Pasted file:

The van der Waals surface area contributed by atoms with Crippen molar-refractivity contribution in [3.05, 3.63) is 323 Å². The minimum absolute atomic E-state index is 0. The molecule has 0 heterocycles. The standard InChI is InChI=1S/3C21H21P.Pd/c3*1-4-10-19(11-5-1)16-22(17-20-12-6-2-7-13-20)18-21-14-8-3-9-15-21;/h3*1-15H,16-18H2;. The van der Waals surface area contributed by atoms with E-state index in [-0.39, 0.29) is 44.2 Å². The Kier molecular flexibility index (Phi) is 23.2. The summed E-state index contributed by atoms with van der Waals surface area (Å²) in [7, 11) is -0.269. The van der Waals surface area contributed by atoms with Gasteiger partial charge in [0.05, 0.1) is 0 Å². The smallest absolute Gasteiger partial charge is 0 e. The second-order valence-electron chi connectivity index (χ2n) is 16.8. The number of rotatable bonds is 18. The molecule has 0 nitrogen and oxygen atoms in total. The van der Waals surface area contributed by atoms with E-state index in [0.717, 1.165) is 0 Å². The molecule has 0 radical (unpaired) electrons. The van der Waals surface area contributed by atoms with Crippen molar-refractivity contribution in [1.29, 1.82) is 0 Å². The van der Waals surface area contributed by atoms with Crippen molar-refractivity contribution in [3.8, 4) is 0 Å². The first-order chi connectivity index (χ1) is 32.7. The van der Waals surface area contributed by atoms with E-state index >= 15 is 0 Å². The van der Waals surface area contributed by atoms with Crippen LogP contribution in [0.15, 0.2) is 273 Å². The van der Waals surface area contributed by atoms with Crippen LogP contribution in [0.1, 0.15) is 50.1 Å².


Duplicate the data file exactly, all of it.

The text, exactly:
The van der Waals surface area contributed by atoms with Crippen molar-refractivity contribution in [3.05, 3.63) is 323 Å². The minimum absolute atomic E-state index is 0. The molecule has 0 heterocycles. The standard InChI is InChI=1S/3C21H21P.Pd/c3*1-4-10-19(11-5-1)16-22(17-20-12-6-2-7-13-20)18-21-14-8-3-9-15-21;/h3*1-15H,16-18H2;. The van der Waals surface area contributed by atoms with E-state index in [-0.39, 0.29) is 44.2 Å². The Kier molecular flexibility index (Phi) is 23.2. The summed E-state index contributed by atoms with van der Waals surface area (Å²) in [7, 11) is -0.269. The van der Waals surface area contributed by atoms with Gasteiger partial charge in [0.05, 0.1) is 0 Å². The smallest absolute Gasteiger partial charge is 0 e. The second-order valence-electron chi connectivity index (χ2n) is 16.8. The number of rotatable bonds is 18. The molecule has 0 nitrogen and oxygen atoms in total. The van der Waals surface area contributed by atoms with E-state index in [0.717, 1.165) is 0 Å². The molecule has 0 radical (unpaired) electrons. The van der Waals surface area contributed by atoms with Crippen molar-refractivity contribution in [1.29, 1.82) is 0 Å². The van der Waals surface area contributed by atoms with Crippen molar-refractivity contribution in [3.8, 4) is 0 Å². The first-order chi connectivity index (χ1) is 32.7. The van der Waals surface area contributed by atoms with E-state index >= 15 is 0 Å². The van der Waals surface area contributed by atoms with Crippen LogP contribution in [0.15, 0.2) is 273 Å². The van der Waals surface area contributed by atoms with Crippen LogP contribution in [0.1, 0.15) is 50.1 Å².